By Rick Smeriglio for SCN – Local marine tour operator, Kenai Fjords Tours last week greeted the arrival of its newest vessel, M/V Callisto Voyager in the Seward small boat harbor. The shiny new catamaran brings to 10 the number of large, tour vessels operated by KFT out of Seward. Callisto joins its sister ships, Aialik and Orca in the voyager family. KFT General Manager, Ron Wille said that Callisto Voyager will complement the rest of the fleet by giving national park tours starting at 11:30 am and lasting 6 hours. Wille expects the first tour to cast off by mid to late April.
KFT chose the catamaran design primarily for fuel efficiency and customer comfort. A hydrofoil, essentially an underwater wing, provides vertical lift at speed. It lifts the hulls out of the water thereby reducing drag and the need for engine power and fuel. At more than one-third wide as long, Callisto Voyager provides a very beamy and stable platform for viewing the Kenai coast. Spacious, best describes its interior and its weather decks. The vessel has wheelchair access all around the main deck and saloon, including the heads.
In reference to all the space, Wille said, “It’s just a better overall experience for our customers, more comfortable and roomy.”
Callisto Voyager will impress passengers who appreciate quality machinery. All American Marine of New Zealand built Callisto Voyager in Bellingham, Wash. to a design by Teknicraft. All American Marine used aluminum for hull and superstructure. Interior spaces still smell new. Callisto Voyager has twin, 1,450-horsepower Caterpillar engines painted immaculate white. Engine-room metal still gleams with newness. Wille explained that the engines burn ultra-low sulfur, diesel fuel and meet current (Tier 3) EPA emission standards. Even stricter Tier 4 standards will apply to engines newly built in 2015.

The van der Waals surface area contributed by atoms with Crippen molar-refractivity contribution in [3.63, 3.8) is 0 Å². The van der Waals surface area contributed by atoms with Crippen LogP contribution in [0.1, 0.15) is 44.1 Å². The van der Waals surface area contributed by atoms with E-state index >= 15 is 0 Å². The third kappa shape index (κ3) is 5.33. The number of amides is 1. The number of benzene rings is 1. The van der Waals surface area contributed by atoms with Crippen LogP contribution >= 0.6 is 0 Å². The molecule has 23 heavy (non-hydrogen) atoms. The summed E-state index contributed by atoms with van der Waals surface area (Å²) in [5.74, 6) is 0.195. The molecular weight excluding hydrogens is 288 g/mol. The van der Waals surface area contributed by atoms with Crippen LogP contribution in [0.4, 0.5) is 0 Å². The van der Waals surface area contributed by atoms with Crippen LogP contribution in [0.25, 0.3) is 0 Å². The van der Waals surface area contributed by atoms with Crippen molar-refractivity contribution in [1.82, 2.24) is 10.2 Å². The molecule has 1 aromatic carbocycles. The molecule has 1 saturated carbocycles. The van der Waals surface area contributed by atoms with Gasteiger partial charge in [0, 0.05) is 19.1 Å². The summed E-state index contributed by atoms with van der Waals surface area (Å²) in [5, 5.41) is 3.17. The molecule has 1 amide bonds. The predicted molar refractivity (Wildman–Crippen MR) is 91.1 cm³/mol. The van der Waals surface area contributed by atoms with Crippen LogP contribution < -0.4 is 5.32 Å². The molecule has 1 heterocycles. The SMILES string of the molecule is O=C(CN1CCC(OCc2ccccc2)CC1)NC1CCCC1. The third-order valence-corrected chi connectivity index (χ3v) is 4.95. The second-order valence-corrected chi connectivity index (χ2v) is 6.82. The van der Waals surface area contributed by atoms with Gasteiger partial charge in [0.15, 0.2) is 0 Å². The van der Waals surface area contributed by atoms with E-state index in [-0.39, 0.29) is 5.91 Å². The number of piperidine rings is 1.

Four KFT captains brought Callisto Voyager up from Bellingham Bay. Captain Mark Lindstrom said they took 4 days to steam from Bellingham to Elfin Cove in northern, Southeast Alaska. They waited out dirty weather for 3 days before cruising across the Gulf of Alaska to Seward in just 18 hours. Callisto travels at 22 to 26 knots. What sort of weather pins down four experienced skippers in a new, 82-foot boat?
“Well … you know the Weather Service instruments near Cape Spencer?’’ answered Captain Lindstrom, “It recorded 46-knot winds with gusts to 69 knots.”
KFT, a part of Cook Inlet Region Inc., employs 140 people during the season. It cooperates with researchers at Alaska SeaLife Center and other marine-mammal researchers. KFT operates exclusively from Seward.
In discussing its multi-million-dollar vessel, Wille said, “This was a sizeable investment for KFT and a great investment in Seward. It was a big investment, but we like to think it contributes positively to the economy of Seward.”
Charismatic marine-mammals and abundant wildlife draw visitors to Resurrection Bay and the outer coast. Boat strikes cause significant mortality to sea otters in waters crowded with fast boats. Captain Lindstrom explained that he viewed taking care of wildlife as part of his job security. KFT captains attend annual workshops and training sessions focused on marine mammal research and protection.
When asked how he avoids hitting sea otters, Lindstrom said, “Things happen fast at 22 knots, I like to have one hand on the wheel and one on the throttle. We look out and go around.”
Lindstrom also noted that he saw lots of whales and birds on his recent voyage across the Gulf. He expects that they will soon arrive for the upcoming season.